Welcome To Our Support Portal

Browse Impinj resources for help with FAQ, downloads, quick links, and more.


Submit a request

Programming the Serial Port on Speedway Revolution Reader

Follow


In this article, we'll show how to use the serial port from your custom application on the Speedway Revolution reader. The Speedway Revolution reader has two serial ports: The first is labeled 'Console' and is accessible through an RJ-45 jack on the rear panel. This serial port is primarily used for the RShell interface. It's refereed to as /dev/ttyS0 in the operating system. The second serial port (/dev/ttyS1) is unused and can be accessed through the DB-15 GPIO port. Your cable should be wired in a null modem configuration, with the RX and TX wires swapped.

Now, let's get to some code. Here is a serial port example in C that asks the user for their name and then replies with a 'Hello'.

In this example, we set the port to raw input mode (line 40). This allows you to read bytes as they become available. Otherwise, data is sent over the port one line at a time. Line buffering would have worked better in this example, but we wanted to demonstrate the raw input mode, which you're more likely to use. You may want to change this setting depending on your application. Another thing to note is the receive buffer size (line 57). We're using a single character buffer to simplify the example. In practice you should use a larger buffer. The Speedway Revolution reader runs an embedded distribution of Linux. If your serial port programming needs are more advanced, take a look at this great online resource for Linux serial programming.

Sample Code:



 
void serialSetup(int fd)
{
    struct termios options;
     
    // Set serial port to blocking mode.
    fcntl(fd, F_SETFL, 0);
     
    // Get the current options for the port.
    tcgetattr(fd, &options);
     
    // Set the tx and rx baud rates to 115,200.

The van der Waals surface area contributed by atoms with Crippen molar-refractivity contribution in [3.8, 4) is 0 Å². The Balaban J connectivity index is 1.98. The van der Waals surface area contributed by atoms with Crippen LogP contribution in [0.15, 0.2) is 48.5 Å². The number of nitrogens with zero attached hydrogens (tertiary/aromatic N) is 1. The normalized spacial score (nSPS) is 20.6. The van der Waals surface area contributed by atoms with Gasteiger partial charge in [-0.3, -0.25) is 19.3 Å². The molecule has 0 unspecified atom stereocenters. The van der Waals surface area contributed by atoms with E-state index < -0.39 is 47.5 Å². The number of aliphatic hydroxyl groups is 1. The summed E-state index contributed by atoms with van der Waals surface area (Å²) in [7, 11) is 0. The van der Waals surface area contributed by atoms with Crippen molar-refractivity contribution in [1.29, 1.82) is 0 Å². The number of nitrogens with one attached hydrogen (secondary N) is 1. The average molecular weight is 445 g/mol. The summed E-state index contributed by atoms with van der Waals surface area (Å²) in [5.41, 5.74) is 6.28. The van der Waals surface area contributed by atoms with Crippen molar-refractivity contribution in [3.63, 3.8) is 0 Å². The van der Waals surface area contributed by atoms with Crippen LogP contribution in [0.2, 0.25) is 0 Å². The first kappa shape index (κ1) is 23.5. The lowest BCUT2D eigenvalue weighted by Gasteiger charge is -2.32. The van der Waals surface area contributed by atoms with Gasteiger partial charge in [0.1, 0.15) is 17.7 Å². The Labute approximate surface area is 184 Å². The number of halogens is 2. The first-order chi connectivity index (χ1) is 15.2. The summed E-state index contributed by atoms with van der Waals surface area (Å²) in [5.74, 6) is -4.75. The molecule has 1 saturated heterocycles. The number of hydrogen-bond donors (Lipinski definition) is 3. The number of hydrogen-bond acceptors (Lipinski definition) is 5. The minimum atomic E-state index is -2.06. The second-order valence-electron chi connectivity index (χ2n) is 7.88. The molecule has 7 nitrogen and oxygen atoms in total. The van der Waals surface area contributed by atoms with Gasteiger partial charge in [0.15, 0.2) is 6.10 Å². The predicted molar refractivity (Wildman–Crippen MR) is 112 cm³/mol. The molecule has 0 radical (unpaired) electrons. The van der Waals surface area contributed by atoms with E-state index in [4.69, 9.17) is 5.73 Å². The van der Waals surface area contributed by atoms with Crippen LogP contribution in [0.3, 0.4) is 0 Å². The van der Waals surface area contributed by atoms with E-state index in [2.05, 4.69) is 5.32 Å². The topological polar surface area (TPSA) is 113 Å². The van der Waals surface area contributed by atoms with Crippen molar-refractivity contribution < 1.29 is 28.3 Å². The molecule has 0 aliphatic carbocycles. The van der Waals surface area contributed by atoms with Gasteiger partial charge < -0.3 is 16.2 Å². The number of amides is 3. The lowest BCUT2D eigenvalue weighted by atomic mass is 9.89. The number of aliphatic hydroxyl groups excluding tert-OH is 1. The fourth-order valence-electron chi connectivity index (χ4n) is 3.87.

cfsetispeed(&options, B115200);
    cfsetospeed(&options, B115200);
     
    // Enable the receiver and set local mode.
    options.c_cflag |= (CLOCAL | CREAD);
     
    // 8 data bits, no parity, one stop bit.
    // 8N1
    options.c_cflag &= ~PARENB;
    options.c_cflag &= ~CSTOPB;
    options.c_cflag &= ~CSIZE;
    options.c_cflag |= CS8;
     
    // No hardware flow control.
    options.c_cflag &= ~CRTSCTS;
     
    // No software flow control.
    options.c_iflag &= ~(IXON | IXOFF | IXANY);
     
    // Raw input mode. No line buffering.
    options.c_lflag &= ~(ICANON | ECHO | ECHOE | ISIG);
     
    // Raw output mode.
    options.c_oflag &= ~OPOST;
     
    // Flush the input buffer
    tcflush(fd, TCIFLUSH);
     
    // Set the new options for the port.
    tcsetattr(fd, TCSANOW, &options);
}
 
int main()
{
    int fd;
    char dev[] = "/dev/ttyS1";
    char prompt[] = "Enter your name and press return: ";
    char buf = '\0';
    char name[255];
    char reply[255];
    int i = 0;
     
    // Open the serial port.
    // Returns -1 if there is an error.
    fd = open(dev, O_RDWR | O_NOCTTY | O_NDELAY);
     
    // Check if open was successful.
    if (fd >= 0)
    {
        // Successfully opened the serial port.
         
        // Configure the port.
        serialSetup(fd);      
         
        // Send the prompt
        write(fd, prompt, strlen(prompt));
         
        // Read serial port one char at a time
        // until a newline is received.
        while (buf != '\r')
        {
            read(fd, &buf, 1);
            if (buf != '\r')
            {
                name[i] = buf;
                i++;
            }
        }
         
        // Terminate the name string.
        name[i] = '\0';
         
        // Say hello
        sprintf(reply, "Hello %s.", name);
        write(fd, reply, strlen(reply));
         
        // Close the serial port.
        close(fd);
    }
    else
    {  
        // Failed to open the serial port
        perror("Cannot open serial port. ");
    }
}

 


Was this article helpful?
1 out of 1 found this helpful

Comments

Impinj (NASDAQ: PI) wirelessly connects billions of everyday items such as apparel, medical supplies, and automobile parts to consumer and business applications such as inventory management, patient safety, and asset tracking. The Impinj platform uses RAIN RFID, delivering information about items to the digital world and enabling the Internet of Things.